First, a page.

Anyway, in the London Financial Times there are some great examples in a column by the business commentator Lucy Kellaway.

Going around for a day with a professional headhunter, she pretended to also be one. At the end of the day she asked whether the real headhunter would offer her a job. "No, because you say what you think" she was told.

Pretty well sums up buzzing - don't under any circumstances let people know what you're talking about. The great art of miscommunication prevails.

Lucy goes on with some classics. For example, she comments that "...recently I have started to feel less bruised about the rejection. Talking my mind may have ruled me out as a headhunter, but now saying anything that even makes sense disqualifies one from joining what practitioners call the "executive search space".

Modern headhunters spout as much guff as management consultants, but without the excuse. Consultants have to, to hide the fact that it often isn't clear what they're selling. Headhunters are selling something pukka so there's no reason why they can't come right out and say so.

The examples she quotes are mind-numbing.

Remember that what these companies actually do, the reason they are hired and paid, is find the right person for the right job.

Simple, direct, explanatory, crystal clear. That's what they do.

What do they say they do?

Korn Ferry describes itself as "The premier provider of human capital solutions".

Heidrick & Struggles says "as innovators, we are actively redefining top-level search to encompass complementary services".

Michael Page says "Our journey starts when we see a difference between where we are today and where we want to be".

An aquaintance went to a headhunter to find a new Managing Director. He told her the introductory e-mail from them said: "As a Leading Total Talent Solution Provider, we have some special assessment tools to help identify the 'right' candidate."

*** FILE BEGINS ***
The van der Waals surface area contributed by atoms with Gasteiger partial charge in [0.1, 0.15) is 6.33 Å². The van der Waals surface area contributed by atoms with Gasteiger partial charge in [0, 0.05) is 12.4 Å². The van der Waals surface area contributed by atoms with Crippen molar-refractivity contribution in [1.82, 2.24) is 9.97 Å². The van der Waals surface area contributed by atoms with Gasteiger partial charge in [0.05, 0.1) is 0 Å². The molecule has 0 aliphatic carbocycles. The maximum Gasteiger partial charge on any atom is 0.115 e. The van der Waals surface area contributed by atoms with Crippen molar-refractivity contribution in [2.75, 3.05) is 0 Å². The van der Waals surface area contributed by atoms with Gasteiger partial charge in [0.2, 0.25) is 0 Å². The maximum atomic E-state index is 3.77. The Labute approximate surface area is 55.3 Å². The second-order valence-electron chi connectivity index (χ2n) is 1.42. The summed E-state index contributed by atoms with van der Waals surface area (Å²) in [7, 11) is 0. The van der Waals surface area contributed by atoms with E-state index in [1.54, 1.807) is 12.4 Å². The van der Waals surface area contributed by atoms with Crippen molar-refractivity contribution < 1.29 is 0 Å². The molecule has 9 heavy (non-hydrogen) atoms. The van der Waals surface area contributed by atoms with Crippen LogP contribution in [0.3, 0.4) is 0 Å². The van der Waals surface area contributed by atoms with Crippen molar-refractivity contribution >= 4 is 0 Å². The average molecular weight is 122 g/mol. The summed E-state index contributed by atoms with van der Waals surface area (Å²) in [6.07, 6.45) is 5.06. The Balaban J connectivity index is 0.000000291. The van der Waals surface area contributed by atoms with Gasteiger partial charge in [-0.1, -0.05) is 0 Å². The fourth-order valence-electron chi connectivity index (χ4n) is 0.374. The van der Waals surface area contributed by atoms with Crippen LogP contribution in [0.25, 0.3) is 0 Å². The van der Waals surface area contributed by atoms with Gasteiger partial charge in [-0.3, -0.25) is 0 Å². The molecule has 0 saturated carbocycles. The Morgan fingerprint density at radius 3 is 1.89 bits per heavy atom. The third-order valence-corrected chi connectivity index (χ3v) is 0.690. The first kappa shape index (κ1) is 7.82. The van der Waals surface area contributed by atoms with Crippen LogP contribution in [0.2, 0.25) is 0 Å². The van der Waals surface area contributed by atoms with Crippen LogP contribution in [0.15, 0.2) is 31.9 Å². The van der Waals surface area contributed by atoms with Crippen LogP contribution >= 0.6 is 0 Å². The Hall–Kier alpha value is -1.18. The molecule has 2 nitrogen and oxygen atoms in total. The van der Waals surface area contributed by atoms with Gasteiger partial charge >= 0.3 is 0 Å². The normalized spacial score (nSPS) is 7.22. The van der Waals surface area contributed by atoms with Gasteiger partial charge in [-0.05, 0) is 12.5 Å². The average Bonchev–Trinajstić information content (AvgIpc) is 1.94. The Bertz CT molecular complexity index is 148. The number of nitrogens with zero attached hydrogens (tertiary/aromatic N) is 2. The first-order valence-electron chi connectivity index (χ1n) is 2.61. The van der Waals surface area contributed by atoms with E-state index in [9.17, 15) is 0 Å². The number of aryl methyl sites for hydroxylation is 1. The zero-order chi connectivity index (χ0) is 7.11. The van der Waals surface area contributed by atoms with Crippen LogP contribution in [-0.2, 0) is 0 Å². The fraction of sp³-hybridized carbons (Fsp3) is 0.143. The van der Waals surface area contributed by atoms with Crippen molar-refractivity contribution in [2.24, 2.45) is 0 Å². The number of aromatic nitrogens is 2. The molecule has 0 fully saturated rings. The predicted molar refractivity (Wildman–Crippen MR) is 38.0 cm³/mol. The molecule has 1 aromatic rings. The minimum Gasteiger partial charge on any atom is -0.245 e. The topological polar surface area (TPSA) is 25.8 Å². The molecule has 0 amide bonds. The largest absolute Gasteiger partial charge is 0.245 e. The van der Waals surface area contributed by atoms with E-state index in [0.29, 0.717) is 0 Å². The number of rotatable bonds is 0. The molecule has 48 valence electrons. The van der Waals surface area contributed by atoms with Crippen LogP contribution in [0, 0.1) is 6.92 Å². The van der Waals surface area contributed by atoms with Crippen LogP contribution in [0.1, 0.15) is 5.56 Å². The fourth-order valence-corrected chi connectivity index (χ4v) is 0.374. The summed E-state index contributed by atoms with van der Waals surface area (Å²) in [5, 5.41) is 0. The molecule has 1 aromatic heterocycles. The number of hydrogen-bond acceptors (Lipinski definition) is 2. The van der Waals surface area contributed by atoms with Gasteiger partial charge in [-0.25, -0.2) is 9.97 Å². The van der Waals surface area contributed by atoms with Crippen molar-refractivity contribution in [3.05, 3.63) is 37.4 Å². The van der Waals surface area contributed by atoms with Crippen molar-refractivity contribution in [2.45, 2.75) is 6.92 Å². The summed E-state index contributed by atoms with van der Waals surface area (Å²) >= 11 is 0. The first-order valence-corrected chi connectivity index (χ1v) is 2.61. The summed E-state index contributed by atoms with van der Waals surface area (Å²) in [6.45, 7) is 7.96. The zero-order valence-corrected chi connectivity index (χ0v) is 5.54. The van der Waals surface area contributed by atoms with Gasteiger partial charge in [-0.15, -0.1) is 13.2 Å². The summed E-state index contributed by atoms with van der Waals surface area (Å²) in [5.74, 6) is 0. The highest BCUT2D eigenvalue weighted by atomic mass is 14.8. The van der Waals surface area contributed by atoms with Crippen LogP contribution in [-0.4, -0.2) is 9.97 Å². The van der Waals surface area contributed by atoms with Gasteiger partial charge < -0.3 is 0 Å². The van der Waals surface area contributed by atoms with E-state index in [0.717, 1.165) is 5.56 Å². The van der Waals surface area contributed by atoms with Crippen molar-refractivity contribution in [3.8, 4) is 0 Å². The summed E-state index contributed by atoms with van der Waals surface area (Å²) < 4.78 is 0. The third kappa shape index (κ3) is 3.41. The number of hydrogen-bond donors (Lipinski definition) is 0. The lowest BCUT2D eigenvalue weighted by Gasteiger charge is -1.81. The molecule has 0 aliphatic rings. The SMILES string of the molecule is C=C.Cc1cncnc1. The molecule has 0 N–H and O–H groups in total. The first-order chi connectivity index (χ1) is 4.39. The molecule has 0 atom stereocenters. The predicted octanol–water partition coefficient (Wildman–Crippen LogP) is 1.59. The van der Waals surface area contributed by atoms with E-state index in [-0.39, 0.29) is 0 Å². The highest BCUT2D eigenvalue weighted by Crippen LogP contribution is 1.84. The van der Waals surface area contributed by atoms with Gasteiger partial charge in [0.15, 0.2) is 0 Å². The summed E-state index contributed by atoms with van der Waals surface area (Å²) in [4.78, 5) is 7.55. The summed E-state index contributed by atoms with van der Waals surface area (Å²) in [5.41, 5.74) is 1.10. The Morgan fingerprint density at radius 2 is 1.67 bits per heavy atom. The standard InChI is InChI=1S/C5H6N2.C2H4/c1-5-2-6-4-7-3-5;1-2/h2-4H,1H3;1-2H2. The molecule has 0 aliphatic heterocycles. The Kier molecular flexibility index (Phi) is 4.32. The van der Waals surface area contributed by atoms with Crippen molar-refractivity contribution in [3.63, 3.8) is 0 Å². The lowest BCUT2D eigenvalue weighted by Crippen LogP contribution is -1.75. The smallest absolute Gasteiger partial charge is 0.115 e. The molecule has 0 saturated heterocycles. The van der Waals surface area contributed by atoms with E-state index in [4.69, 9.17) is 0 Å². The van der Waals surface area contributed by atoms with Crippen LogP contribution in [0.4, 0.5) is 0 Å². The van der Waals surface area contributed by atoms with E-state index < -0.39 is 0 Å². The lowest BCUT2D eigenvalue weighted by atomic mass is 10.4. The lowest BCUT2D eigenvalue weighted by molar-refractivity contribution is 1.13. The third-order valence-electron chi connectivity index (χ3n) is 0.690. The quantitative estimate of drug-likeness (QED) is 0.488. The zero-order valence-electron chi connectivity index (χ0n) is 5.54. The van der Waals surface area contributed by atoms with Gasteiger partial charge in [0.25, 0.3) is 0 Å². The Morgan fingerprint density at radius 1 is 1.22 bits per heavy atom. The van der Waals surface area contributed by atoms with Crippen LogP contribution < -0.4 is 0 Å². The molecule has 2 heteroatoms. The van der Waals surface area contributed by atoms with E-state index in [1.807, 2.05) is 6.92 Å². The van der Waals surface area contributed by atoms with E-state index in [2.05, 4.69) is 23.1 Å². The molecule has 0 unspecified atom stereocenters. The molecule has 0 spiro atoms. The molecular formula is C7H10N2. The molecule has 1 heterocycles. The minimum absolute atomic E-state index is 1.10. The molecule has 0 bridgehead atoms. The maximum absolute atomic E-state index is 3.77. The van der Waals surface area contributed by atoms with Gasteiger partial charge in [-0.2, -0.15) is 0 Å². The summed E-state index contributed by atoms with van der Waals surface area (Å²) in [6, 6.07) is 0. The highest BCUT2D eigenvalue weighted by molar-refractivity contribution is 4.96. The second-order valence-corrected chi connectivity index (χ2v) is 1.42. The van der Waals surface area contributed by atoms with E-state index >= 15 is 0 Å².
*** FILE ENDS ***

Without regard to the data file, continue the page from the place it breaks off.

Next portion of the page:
Lucy's column is worth reading in full and you can find it here.

RTA comes clean

It's all about getting our private cars off the roads folks. That's The Grand Plan.

As I said in my post 'Stupid, stupid me' last month, it took a while for me to see the obvious, but now the RTA has come clean.

In the new Emirates Business 24/7 (who on earth came up with that for a title?) there's the admission that Salik is to be extended to cover all major roads and Creek crossings. The objective is to "encourage people to use public transport."

Bad news for the huge number of Dubai's workforce who live in Sharjah because of the impossibly high rents in Dubai - all the gateways between the two emirates will be toll-controlled.

If they, and the rest of us, are going to have to use public transport to get around I hope we're going to actually get an efficient public transport system.

The story in Emirates Business 24/7 is here.

Sunday, December 09, 2007

Sorry, it's another rant.

Feel free to ignore this, I'm just venting my frustration at the way companies here inconvenience us, waste our time and money.

I'm sure we all have many examples of the syndrome - having to go in person, not being able to make appointments etc - but here's my latest.

Background: my car insurance includes a very useful Vehicle Registration Service - they take the car for its annual registration.